The following is somewhat like the posted question, but not exactly: SN35.241:7.4: Sir, may I receive the going forth, the ordination in the Buddha’s presence?” SN35.241:7.5: “Well then, Nanda, return the cows to their owners.” SN35.241:7.6: “Sir, the cows will go back by themselves, since they love their calves.” SN35.241:7.7: “Still, Nanda, you should ...


3

From SN 15.14: At Sāvatthī. “Mendicants, transmigration has no known beginning. … It’s not easy to find a sentient being who in all this long time has not previously been your mother. Why is that? Transmigration has no known beginning. … This is quite enough for you to become disillusioned, dispassionate, and freed regarding all conditions.”


3

...They enjoy it and like it and find it satisfying. If they’re set on that, committed to it, and meditate on it often without losing it, when they die they’re reborn in the company of the gods of the dimension of infinite space. The lifespan of the gods of infinite space is twenty thousand eons. ...If they’re set on that, committed to it, and meditate on ...


3

AN 4.39, AN 4.40, DN 5 and also see MN 55 Then Ujjaya the brahmin went up to the Buddha, and exchanged greetings with him. When the greetings and polite conversation were over, he sat down to one side and said to the Buddha: “Does Master Gotama praise sacrifice?” “Brahmin, I don’t praise all sacrifices. Nor do I criticize all sacrifices. Take the kind of ...


3

'It cognizes, it cognizes': Thus, friend, it is said to be 'consciousness.' And what does it cognize? It cognizes 'pleasant.' It cognizes 'painful.' It cognizes 'neither painful nor pleasant.' 'It cognizes, it cognizes': Thus it is said to be 'consciousness.' - MN 43 And what, bhikkhus, is consciousness? There are these six classes of consciousness: eye-...


3

You're probably thinking about Dhammapada 155-156 (translated by Ven. Thanissaro): Neither living the chaste life nor gaining wealth in their youth, they waste away like old herons in a dried-up lake depleted of fish. Neither living the chaste life nor gaining wealth in their youth, they lie around, misfired from the bow, sighing over old times. ...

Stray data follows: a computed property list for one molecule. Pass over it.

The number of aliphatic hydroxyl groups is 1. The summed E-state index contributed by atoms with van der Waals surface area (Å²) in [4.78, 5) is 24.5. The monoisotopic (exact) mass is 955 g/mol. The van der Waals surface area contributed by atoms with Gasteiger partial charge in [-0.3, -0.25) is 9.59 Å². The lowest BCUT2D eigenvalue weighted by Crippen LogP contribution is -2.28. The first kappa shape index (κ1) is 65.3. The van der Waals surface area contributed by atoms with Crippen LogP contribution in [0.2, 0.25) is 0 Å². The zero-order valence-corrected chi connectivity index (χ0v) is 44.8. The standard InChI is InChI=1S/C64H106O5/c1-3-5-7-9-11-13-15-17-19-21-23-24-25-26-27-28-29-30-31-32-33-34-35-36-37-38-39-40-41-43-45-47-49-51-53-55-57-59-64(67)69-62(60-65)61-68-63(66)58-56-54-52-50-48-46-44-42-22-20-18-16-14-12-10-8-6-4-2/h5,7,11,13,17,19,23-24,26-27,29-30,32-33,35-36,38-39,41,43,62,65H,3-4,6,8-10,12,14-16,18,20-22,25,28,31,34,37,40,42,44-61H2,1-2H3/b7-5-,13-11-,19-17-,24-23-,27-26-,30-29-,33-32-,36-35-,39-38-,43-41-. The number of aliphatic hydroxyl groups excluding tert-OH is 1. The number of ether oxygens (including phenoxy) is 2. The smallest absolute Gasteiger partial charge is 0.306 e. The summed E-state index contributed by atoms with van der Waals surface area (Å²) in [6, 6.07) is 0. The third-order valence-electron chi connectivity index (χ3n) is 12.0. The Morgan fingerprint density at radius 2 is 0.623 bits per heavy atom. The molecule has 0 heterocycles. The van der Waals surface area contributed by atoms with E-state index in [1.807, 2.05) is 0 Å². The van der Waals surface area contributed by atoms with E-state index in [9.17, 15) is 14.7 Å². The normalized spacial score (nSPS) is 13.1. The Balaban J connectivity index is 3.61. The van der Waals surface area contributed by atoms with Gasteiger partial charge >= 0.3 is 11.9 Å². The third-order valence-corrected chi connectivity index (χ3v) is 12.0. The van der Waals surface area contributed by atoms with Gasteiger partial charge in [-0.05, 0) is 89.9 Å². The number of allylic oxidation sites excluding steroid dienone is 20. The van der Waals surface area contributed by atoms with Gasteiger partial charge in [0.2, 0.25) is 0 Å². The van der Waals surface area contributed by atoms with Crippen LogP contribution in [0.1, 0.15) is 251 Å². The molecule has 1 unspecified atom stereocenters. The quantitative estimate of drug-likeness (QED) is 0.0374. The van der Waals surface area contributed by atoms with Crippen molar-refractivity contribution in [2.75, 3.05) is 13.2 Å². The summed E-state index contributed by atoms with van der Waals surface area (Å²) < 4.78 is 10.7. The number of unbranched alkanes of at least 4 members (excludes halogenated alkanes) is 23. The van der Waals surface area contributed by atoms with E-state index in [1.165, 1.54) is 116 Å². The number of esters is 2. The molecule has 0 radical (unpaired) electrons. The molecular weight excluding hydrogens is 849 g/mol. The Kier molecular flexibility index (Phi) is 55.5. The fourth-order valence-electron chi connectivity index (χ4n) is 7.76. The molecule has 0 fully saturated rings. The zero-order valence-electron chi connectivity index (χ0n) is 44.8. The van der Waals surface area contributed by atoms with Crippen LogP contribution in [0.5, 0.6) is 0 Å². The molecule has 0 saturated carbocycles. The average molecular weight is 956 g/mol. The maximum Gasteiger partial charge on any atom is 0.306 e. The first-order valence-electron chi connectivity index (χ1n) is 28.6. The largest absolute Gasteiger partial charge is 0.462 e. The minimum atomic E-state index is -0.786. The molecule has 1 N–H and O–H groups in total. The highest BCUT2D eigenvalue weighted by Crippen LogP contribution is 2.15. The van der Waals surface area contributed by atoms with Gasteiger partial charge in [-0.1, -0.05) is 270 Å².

3

That's one of several translations of this Karaṇīyamatthakusalena, Yanta santaṃ padaṃ abhisamecca; Sakko ujū ca suhujū ca, Sūvaco cassa mudu anatimānī. They all translate it with the same word, "upright". The Pali word are ujū (straight), sakko (able/capable), and su- (good). Here is a dictionary definition: https://suttacentral.net/define/uju ...


3

Thinking is an essential activity, of course, and it's impossible to avoid doing any thinking. The key is balance between being centered in the activity of your mind and being centered in your body. The more time you spend feeling the feelings of your body, gradually the thinking activity will settle down a bit.


3

The website voice.suttacentral.net is designed for users with visual impairments. This website will let you search the suttas and it may be possible to read them with your braille device. For example, one can search for One thing can be developed. Voice is dedicated to accessibility for Early Buddhist Texts and translations hosted on SuttaCentral. Indeed, we'...


3

Subha is a nun who has gone forth to the holy life. She seems to make it quite obvious that she has completely cut-off all fetters. As she wonders the mango grove, a rogue taunts her with various seductions expressed through a ridiculous procession of flowery, poetic language and overly exuberant and flamboyant promises; forthright and persistent in his ...


3

Holding breath = assāsapassāse uparundhitvā Breath's beginning-middle-ending = Assāsādimajjhapariyosānaṃ You may use "Assasapassasanam antaram (in the middle of breath)", but it is "Holding breath" actually. It is abnormal for Anapanassati meditation.


3

That sounds like the simile in AN 3.130 below. This describes three types of individuals and their anger. Anger is a sankhara (volition, mental formation). "Monks, there are these three types of individuals to be found existing in the world. Which three? An individual like an inscription in rock, an individual like an inscription in soil, and an ...


3

From AN 9.34: Ven: Sariputta: “Reverends, extinguishment (Nibbana) is bliss! Ven. Udayi: “But Reverend Sāriputta, what’s blissful about it, since nothing is felt?” Ven. Sariputta: “The fact that nothing is felt is precisely what’s blissful about it. Sukha or happiness for an unenlightened person is experienced when encountering pleasant feelings (from the ...


2

Its referred to in the Phena Sutta (or Phena Pinduma Sutta) as follows, translated by Thanissaro Bhikkhu: Thus a monk, persistence aroused, should view the aggregates by day & by night, mindful, alert; should discard all fetters; should make himself his own refuge; should live as if his head were on fire — in hopes of the state with no falling away. ...


2

a collection of all sutta references to sleeping http://lucid24.org/sted/sleep/index.html The two most important passages occur in these two suttas: AN 3.16 shows the daily moment by moment typical routine, with sleep schedule. (about 4 hours a day sleeping is the typical amount for a monk) AN 7.61 teaches 7 methods to ward off drowsiness, with sleeping in ...